As suffers from Respiratory Disorders, most of us make a 'trade-off' (be it an unconscious one) by accepting the risks of both Oral and Inhaled Steroids in order to reduce some of the breathing difficulties experienced with our condition.
Having recently become aware that 'Inhaled' Steroids can give rise to the very same issues as Oral Steroids, I think this is a topic worthy of discussion and consideration.
Because the pathway for Inhaled Steroids is said 'not to be' systemic, many assume that they can therefore discount the types of systemic issues that occur with Oral Steroids but - from what I've been looking at - it seems to be the case that even doses of Inhaled Steroids that are 'not' consider 'high' can - when taken regularly - bring about the same problems as Oral Steroids.
Inhaled Steroids and / or the co-factors that manufacture's need to include in the Inhaler, can also sometimes irritate the lungs, possibly triggering or contributing to Respiratory Difficulties.
There are some Respiratory suffers that Steroids (Inhaled and Oral) seem to do little or nothing to help (because they are Steroid Resistance) - but who end up taking them anyway, often because the simplest and most cost effective approach from a treatment perspective is the 'suck it and see' one.
I don't know if there's a Test you can ask for that will categorically disclose 'up front' whether you are a 'steroid resistant type' -and whether steroids (i) cannot help you, (ii) can only help you a bit, or (iii) will only be of use at very high dosages - but I for one, would like to know 'to what extent' Inhaled Steroids are capable of reducing my symptoms - and to have such a 'Test' to address that question if it's feasible to do so.
It's tempting to jump to the conclusion that if (for 'example' only) you are on an Inhaled Steroid Inhaler, and are feeling 'better', that the Preventer Inhaler must therefore be contributing to the ease of your symptoms. While, undoubtedly, that will be an 'accurate' assessment for many suffers, here's 'just one' example (there may well be others) where things are not quite that straight forward .
Consider Duel Inhalers, that contain both an Inhaled Steroid and a Breathing Relief Drug, i.e. Long Acting Beta Agonist (LABA) which give you around 12 Hours of Respiratory Aid.
If you're taking such a Drug (typically) twice a day, you're getting 24 hour 'round the clock' breathing assistance from the LABA Component - so how do you know if the Inhaled Steroid Component of the Inhaler (which the LABA is combined with) is actually helping at all - or whether it's possibly even hindering? My understanding is that, for safety issues, you 'cannot' be prescribed a LABA Inhaler without an Inhaled Steroid Drug being included in the Inhaler Device, which means that you can't simply switch to a 'LABA Only' Inhaler to see if you feel just as good without the Inhaled Steroid that's always included.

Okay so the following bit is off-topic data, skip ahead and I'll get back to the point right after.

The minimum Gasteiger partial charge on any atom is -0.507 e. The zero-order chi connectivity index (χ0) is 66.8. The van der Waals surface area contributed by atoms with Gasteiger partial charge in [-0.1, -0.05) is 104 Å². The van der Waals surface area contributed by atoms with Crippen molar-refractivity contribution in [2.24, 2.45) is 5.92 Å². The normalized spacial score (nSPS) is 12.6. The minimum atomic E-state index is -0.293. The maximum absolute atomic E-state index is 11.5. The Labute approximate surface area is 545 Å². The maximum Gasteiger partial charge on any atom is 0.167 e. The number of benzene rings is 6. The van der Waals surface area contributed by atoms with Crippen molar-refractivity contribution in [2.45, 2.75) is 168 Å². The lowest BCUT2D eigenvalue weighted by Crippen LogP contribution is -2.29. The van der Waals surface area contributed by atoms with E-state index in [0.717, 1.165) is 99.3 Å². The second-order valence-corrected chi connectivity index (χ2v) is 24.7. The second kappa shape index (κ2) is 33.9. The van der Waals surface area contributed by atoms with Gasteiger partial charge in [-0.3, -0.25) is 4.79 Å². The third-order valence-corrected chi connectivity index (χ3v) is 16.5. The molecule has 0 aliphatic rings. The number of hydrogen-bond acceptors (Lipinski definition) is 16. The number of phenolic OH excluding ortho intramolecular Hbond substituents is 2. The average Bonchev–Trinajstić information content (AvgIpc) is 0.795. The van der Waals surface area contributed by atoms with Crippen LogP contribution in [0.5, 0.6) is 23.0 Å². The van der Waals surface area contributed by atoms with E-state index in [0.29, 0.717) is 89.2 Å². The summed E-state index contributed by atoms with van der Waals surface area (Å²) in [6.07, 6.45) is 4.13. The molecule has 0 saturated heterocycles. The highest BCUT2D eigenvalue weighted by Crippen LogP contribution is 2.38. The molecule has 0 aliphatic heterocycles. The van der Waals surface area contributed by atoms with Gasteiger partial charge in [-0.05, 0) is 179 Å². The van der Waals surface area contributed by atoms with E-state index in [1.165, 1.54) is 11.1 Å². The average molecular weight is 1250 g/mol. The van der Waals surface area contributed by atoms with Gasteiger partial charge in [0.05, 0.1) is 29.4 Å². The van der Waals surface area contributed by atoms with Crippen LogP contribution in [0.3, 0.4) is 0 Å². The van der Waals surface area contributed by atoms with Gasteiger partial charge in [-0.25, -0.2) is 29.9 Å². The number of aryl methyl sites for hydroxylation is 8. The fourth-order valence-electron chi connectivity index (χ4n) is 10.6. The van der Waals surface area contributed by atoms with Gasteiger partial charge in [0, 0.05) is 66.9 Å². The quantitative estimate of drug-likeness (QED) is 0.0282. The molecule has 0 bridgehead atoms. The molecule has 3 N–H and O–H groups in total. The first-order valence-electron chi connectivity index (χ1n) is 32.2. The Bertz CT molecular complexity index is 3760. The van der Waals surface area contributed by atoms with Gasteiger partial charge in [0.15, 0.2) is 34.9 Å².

I fully accept that Steroids (Inhaled and Oral) have a vital role to play in many people's treatment regimes, but it's important to be aware of the risks posed by these drugs, and to establish:
a) if they are actually helping (and to what extent)
b) protocols for getting down to the absolute minimum dosage
c) what, if anything, can be done - in advance - to preempt the impact on adrenal function
d) what Tests to expect and ask for regularly, to asses any damage steroids are doing
e) what regular medications, vitamin supplements, diets, exercise regimes, life-style strategies etc, are the most important for mitigating some of the negative effects of steroid use (whether inhaled or Oral)
Steroids make many lives bearable that would otherwise be intolerable, but non of us can afford be indifferent or lazy about acquiring a thorough understanding of the 'negatives' of taking them, nor about seeking guidance and assistance from medical professionals to ensure everything reasonably possible is being done to protect against the downside of a medicine regime that includes steroids in any form.
All thoughts welcome (and thanks in advance for sharing your views).